Effective as from August 9, 2015, effective date of the Macron Law, Article L.1233-4-1 stipulates as follows:
“Wherever the company or the group to which it belongs has entities outside the national territory, the employee whose dismissal is contemplated may ask the employer to receive redeployment offers within these entities. In his/her request, he/she must specify the potential restrictions regarding the characteristics of the jobs offered, notably in terms of remuneration and location. The employer shall send the corresponding offers to any employee who has expressed an interest. These offers must be written and detailed.
The terms and conditions in which this Article is to be applied, including the terms and conditions related to employee’s information that he/she may request redeployment offers outside the national territory, shall be set forth in a decree.”
The announced Decree was finally published four months later.
2. Decree of December 10, 2015: Introduction of a new article D.1233-2-1 in the FLC
To what extend are the obligations imposed on business reduced?
The company henceforth has the obligation to inform each concerned employee of the possibility to receive redeployment offers outside the national territory “by registered letter, return receipt requested, or by any other means showing a “date certaine” [i.e. a specific and indisputable date as to the information]”.
In conclusion: This information may no longer be hand-delivered, as used to do companies for the redeployment/international mobility questionnaire, as the hand delivery against receipt does not enable to establish a date certaine.
Companies will no doubt welcome this simplification measure!
The employee has 7 business days to review this information and make his/her request. He/she may specify in this written request any potential restrictions on the characteristics of the jobs potentially offered.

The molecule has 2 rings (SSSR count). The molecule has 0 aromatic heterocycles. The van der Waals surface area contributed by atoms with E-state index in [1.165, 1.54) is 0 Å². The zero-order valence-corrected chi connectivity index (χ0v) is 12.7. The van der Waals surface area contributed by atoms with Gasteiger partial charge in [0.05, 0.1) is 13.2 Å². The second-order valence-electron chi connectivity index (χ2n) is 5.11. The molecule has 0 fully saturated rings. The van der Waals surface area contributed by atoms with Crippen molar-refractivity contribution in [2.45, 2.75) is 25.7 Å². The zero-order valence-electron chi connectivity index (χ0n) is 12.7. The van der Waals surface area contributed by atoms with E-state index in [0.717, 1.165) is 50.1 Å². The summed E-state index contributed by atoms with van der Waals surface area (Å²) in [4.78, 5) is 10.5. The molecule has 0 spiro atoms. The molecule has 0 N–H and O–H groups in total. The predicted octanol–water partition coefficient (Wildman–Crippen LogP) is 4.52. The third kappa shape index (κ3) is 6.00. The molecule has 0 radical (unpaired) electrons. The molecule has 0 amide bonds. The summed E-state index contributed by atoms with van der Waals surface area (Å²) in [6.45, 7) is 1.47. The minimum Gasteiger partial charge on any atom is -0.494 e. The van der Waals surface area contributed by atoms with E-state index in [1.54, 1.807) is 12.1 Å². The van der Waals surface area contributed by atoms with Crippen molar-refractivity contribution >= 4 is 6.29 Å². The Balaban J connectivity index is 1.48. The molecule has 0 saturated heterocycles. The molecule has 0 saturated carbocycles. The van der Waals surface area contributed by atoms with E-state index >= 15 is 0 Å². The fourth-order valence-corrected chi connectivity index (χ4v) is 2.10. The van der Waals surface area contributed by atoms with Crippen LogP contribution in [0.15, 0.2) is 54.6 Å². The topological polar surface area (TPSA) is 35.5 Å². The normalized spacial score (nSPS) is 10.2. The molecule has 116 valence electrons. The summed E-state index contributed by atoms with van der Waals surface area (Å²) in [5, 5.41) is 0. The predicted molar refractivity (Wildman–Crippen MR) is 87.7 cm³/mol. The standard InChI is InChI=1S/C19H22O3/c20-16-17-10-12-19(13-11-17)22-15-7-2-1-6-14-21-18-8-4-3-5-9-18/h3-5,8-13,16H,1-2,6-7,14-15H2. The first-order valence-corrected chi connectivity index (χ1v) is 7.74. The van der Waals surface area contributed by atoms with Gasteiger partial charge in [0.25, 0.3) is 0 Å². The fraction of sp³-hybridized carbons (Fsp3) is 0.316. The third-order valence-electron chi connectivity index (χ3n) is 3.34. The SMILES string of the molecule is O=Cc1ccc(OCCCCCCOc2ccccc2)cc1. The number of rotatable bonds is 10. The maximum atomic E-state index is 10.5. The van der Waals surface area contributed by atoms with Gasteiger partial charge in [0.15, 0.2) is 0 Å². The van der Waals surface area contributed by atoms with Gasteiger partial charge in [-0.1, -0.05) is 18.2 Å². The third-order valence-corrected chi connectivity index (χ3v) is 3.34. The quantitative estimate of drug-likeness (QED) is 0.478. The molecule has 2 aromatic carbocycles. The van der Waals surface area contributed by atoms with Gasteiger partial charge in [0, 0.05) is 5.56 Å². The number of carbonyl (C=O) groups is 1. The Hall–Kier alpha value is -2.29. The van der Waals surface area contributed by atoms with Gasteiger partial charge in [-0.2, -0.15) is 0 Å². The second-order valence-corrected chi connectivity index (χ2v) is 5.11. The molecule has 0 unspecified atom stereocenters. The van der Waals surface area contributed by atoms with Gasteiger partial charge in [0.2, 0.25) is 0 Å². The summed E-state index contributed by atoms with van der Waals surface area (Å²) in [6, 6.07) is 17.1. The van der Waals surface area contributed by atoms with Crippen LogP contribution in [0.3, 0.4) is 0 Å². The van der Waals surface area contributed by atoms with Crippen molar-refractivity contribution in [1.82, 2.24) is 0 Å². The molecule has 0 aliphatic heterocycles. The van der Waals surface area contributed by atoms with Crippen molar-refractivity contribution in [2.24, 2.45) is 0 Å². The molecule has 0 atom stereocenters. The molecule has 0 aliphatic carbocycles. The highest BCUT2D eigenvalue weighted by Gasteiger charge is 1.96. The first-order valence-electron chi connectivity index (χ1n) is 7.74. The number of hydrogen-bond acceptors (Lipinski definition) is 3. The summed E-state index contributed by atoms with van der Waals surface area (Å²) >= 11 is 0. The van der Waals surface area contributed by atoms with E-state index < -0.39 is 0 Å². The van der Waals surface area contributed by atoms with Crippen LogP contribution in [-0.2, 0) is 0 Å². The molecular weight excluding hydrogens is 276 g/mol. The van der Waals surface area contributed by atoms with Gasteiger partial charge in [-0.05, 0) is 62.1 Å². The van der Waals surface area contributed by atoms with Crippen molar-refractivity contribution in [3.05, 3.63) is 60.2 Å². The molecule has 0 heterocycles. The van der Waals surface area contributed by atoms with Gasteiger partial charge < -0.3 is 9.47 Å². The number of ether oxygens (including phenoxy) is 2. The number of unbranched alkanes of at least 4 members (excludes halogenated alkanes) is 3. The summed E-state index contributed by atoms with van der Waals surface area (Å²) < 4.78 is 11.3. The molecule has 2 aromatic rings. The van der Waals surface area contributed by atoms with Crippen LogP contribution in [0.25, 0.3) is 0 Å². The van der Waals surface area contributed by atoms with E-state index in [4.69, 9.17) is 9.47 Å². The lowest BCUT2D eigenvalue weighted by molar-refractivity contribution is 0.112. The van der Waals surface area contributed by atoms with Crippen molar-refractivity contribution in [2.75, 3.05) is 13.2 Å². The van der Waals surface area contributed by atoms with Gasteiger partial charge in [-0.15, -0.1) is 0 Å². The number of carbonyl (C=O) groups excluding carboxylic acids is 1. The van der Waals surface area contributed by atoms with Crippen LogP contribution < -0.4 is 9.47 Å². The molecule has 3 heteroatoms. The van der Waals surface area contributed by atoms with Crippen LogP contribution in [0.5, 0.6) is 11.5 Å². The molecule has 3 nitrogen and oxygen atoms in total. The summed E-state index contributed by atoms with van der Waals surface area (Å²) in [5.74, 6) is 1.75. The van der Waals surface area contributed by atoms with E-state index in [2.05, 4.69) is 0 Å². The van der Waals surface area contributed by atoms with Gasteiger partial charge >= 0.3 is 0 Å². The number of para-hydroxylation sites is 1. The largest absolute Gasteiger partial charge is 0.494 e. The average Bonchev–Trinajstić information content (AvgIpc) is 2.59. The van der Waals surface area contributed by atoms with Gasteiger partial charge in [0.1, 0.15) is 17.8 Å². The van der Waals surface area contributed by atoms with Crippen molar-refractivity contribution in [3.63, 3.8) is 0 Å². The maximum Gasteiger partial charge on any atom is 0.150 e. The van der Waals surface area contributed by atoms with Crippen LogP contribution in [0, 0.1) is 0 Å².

Assuredly, on this specific point, the rights of employees are not enhanced! The employee must use this period to collect, as best as he/she can, the list of countries he/she may mention in his/her request for redeployment offers. While the access to such information may be easy for some employees, e.g. those who hold high-level positions and work for entities with a large workforce, what will happen to the blue collar worker subject to a procedure of dismissal on economic grounds within a small French subsidiary that does not have any HR Department?
For their part, companies must allow for an additional period of three days, as compared to the previously applicable provisions, in a procedural time-table that is already complex. In practice, they will not be released from searching beforehand for vacancies within all the legal entities that are part of the group to which they belong.
As such, companies are not really released from constraints in this respect.
It is unfortunate that the new wording of Article L.1233-4-1 of the FLC does not re-state the provision according to which the employee’s failure to respond within the applicable timeline is deemed a refusal. Under the previously applicable scheme, this provision provided a certain degree of security to companies.
- The employer must, as the case may be, send written and detailed offers, i.e. offers that mention at the very least :
- The name of the employer,
- The location of the employment position,
- The job title,
- The remuneration,
- The type of employment contract,
- The working language.
The employer must also specify the reflection period granted to the employee to respond to the offers, it being specified that said period may not be less than eight clear days (except if the company has entered into receivership or judicial liquidation).